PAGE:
You Gotta Fight For Your Right… To Change Counsel: The Right of a Proposed Representative Plaintiff in a Class Action to Change Counsel
Does a proposed representative plaintiff in a class action in Alberta have the right to change their counsel mid-course, and if so, when should the Court interfere with this decision? According to the recent decision of Singh v Glaxosmithkline Inc,[i] a proposed representative plaintiff does have such a right. Ultimately, the Court will interfere with a proposed representative plaintiff’s choice of counsel only where that choice is at odds with the interests of the proposed class. This decision relies heavily on Fantl v Transamerica Life Canada (“Fantl”)[ii], a non-binding but persuasive case from Ontario that sets out the tests for a party wishing to challenge a proposed representative plaintiff’s decision to change counsel.
In January 2019, counsel for the proposed representative plaintiff in this case (the “PRP”) appeared at the certification hearing for the class action. Counsel subsequently left his law firm (the “Former Law Firm”) to work at a new law firm; as a result, on April 19, 2019, the PRP served a Notice of Change of Representation seeking to appoint counsel and his new law firm as counsel of record. Further, on May 3, 2019, the PRP filed a formal Notice of Change of Representation seeking to name a consortium of two law firms (the “Consortium”), including counsel’s new law firm, as counsel of record. In response, on May 15, 2019, the Former Law Firm filed a substitution application on behalf of a New Proposed Representative Plaintiff (“New PRP”).
The PRP subsequently filed an application seeking to withdraw as PRP; however, she later served an affidavit where she appeared to withdraw her previous application and stated that she wanted to continue on with the class action with the Consortium as her counsel.
In response to this series of events, the question arose as to whether the PRP could change counsel without leave of the Court. While the Former Law Firm argued that the PRP needs leave, the Consortium relied on the tests laid out in Fantl to support its argument that the PRP is entitled to change counsel without leave. Ultimately, the Court accepted the Consortium’s position.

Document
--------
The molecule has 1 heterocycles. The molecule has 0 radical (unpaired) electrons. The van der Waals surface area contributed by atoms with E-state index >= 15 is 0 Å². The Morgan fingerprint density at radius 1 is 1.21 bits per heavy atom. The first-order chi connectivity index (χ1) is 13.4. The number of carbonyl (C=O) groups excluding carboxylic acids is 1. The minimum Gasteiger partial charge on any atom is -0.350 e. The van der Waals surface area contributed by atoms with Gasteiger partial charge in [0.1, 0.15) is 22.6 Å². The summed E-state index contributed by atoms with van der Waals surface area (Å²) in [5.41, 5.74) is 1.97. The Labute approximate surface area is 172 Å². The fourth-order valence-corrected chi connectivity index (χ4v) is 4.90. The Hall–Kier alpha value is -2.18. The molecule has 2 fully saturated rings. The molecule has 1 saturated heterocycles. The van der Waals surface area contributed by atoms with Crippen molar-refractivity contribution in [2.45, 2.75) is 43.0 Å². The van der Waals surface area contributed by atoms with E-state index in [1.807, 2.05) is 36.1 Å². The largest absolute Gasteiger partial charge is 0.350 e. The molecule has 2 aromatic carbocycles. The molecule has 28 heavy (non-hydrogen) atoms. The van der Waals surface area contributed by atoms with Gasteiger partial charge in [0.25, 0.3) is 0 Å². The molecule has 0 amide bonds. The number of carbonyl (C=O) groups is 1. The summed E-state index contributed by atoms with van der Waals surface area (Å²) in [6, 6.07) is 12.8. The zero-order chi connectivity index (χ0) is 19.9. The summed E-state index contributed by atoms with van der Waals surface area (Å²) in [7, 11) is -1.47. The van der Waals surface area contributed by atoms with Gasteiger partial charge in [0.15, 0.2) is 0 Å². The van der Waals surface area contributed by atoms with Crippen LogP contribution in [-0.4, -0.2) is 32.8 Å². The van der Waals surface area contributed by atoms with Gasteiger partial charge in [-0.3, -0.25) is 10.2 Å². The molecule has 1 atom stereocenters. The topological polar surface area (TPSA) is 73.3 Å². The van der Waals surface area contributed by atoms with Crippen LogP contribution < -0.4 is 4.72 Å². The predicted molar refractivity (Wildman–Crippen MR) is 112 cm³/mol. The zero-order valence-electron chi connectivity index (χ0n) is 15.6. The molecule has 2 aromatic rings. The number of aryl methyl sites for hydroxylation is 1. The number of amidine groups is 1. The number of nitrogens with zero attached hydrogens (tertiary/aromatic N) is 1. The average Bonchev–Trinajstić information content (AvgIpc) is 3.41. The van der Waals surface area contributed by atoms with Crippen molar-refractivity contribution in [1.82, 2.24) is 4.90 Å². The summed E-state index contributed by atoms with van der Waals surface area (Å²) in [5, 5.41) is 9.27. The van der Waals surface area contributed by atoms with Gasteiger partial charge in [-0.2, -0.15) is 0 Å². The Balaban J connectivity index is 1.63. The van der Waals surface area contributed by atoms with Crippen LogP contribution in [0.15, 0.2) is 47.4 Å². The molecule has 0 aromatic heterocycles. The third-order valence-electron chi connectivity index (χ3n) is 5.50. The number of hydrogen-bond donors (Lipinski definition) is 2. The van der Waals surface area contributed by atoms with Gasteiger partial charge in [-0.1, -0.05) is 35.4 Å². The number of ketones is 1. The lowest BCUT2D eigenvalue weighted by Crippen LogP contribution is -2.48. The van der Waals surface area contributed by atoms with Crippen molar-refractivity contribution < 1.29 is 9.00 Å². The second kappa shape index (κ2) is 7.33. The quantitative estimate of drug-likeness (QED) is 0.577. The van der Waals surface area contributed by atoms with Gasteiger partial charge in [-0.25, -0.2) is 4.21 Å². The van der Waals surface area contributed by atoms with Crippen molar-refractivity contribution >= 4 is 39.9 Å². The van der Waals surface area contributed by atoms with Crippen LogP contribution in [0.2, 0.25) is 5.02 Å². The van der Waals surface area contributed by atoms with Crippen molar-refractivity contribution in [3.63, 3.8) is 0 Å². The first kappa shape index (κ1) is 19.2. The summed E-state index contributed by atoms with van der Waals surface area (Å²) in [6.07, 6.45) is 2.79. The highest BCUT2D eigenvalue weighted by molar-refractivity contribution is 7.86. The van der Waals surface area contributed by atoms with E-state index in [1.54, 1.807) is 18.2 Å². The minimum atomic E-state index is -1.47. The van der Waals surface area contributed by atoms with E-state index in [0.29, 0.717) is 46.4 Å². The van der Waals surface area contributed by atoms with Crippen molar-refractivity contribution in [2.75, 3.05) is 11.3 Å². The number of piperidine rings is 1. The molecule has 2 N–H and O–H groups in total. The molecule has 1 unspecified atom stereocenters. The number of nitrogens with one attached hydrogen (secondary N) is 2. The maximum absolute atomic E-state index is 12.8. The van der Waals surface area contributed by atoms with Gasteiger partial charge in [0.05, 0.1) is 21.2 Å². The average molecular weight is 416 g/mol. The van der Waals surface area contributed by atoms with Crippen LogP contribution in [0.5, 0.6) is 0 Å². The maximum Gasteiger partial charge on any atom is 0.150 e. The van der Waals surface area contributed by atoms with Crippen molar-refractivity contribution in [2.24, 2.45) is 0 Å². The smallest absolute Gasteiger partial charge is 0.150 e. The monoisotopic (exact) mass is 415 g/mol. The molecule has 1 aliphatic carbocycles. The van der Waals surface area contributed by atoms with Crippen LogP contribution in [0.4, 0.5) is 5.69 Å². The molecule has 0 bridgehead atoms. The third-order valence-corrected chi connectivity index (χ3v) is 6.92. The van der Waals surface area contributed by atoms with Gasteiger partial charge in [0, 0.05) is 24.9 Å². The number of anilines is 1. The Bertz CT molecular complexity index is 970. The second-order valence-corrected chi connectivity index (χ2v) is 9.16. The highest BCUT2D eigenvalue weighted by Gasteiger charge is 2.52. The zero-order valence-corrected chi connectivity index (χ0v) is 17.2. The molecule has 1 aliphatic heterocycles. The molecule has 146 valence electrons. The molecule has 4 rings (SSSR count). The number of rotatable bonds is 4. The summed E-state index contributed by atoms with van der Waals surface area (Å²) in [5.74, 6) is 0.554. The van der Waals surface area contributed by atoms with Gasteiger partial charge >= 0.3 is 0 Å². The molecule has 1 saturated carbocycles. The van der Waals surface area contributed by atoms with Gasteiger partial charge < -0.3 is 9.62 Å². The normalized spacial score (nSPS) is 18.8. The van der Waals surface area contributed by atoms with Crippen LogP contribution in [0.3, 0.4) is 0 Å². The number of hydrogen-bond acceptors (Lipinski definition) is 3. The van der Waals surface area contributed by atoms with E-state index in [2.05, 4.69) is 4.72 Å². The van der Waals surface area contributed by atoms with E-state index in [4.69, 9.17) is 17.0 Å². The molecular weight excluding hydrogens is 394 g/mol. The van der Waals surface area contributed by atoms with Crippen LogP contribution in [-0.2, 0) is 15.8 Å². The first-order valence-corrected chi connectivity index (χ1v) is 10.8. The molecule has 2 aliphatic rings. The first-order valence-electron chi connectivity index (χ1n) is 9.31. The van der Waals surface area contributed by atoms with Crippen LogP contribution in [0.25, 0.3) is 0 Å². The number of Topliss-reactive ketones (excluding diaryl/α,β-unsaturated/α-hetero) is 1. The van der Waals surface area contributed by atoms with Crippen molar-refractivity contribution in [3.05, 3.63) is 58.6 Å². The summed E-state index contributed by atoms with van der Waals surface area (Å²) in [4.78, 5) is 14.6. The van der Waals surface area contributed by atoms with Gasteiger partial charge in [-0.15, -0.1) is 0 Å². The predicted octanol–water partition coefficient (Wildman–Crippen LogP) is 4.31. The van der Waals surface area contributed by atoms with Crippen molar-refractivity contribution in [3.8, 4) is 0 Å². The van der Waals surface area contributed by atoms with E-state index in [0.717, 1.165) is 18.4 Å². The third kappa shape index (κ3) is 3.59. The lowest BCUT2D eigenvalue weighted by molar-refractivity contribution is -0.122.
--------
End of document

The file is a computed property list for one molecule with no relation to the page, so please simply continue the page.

In order to determine whether the PRP’s choice of counsel ought to be set aside, the Court applied the test set out in Fantl. Thus, in Alberta, as in Ontario, a proposed representative plaintiff who wishes to change counsel does not require leave of the Court in order to do so.
In Fantl, the Court of Appeal for Ontario laid out a comprehensive test for changing counsel, to be applied when that change is challenged:[iii]
Once the Court’s jurisdiction is engaged, any review by the court of a decision as to choice of counsel must be directed to three factors: (1) Has the plaintiff chosen competent counsel? (2) Were there any improper considerations underlying the choice made by the plaintiff? (3) Is there prejudice to the class as a result of the choice?
The Court elaborated on the first point by noting the following considerations regarding the competence of counsel:[iv]
(1) the nature of the lawsuit; (2) the complexity of the litigation; (3) the fact that it was a class proceeding; (4) the experience of counsel as to subject matter and class actions; (5) the resources of counsel; (6) the stage of the proceedings at which the review occurs; and (7) any other considerations the court might deem to be appropriate.
In the case at bar, the Court accepted the competence of the Consortium on its experience, strength and resources to advance the action. Both firms in the Consortium were active in class proceedings in Alberta and counsel for the PRP himself was an active part of the proceedings while at the Former Law Firm, so his experience was also relevant. The Court noted that the test in Fantl is whether counsel are competent, not which firm is “best” (as would be the case in a carriage application). The Court said there was no basis for finding any prejudice to the class but rather the only real prejudice the Former Law Firm complained of related to potential economic prejudice against it– and this was not a relevant consideration.
The Court also relied on statements made by the Alberta Court of Queen’s Bench on a similar issue in the recent case of LC v Alberta (“LC”),[v] most notably that “[c]lass counsel needs to take instructions from the representative plaintiff… [a] dismissed lawyer cannot protest and insist that they remain counsel for the client despite the client’s clear decision to fire the lawyer.”[vi]
A proposed representative plaintiff in Alberta is indeed entitled to change counsel without leave of the Court, though such a move remains open to challenge under the tests laid out Fantl. This case affirms that it is the interests of the proposed class itself that drive procedural decisions in class proceedings. As Justice Graesser aptly stated in LC – “[c]lass proceedings belong to the class members, not the lawyers representing them.”[vii]
[iii] Fantl at para 49; cited at para 26 in Singh.
[iv] Fantl at para 60; cited at para 28 in Singh.
[vi] LC at paras 32-33; cited at para 41 of Singh.
[vii] LC at para 42; cited at para 41 of Singh.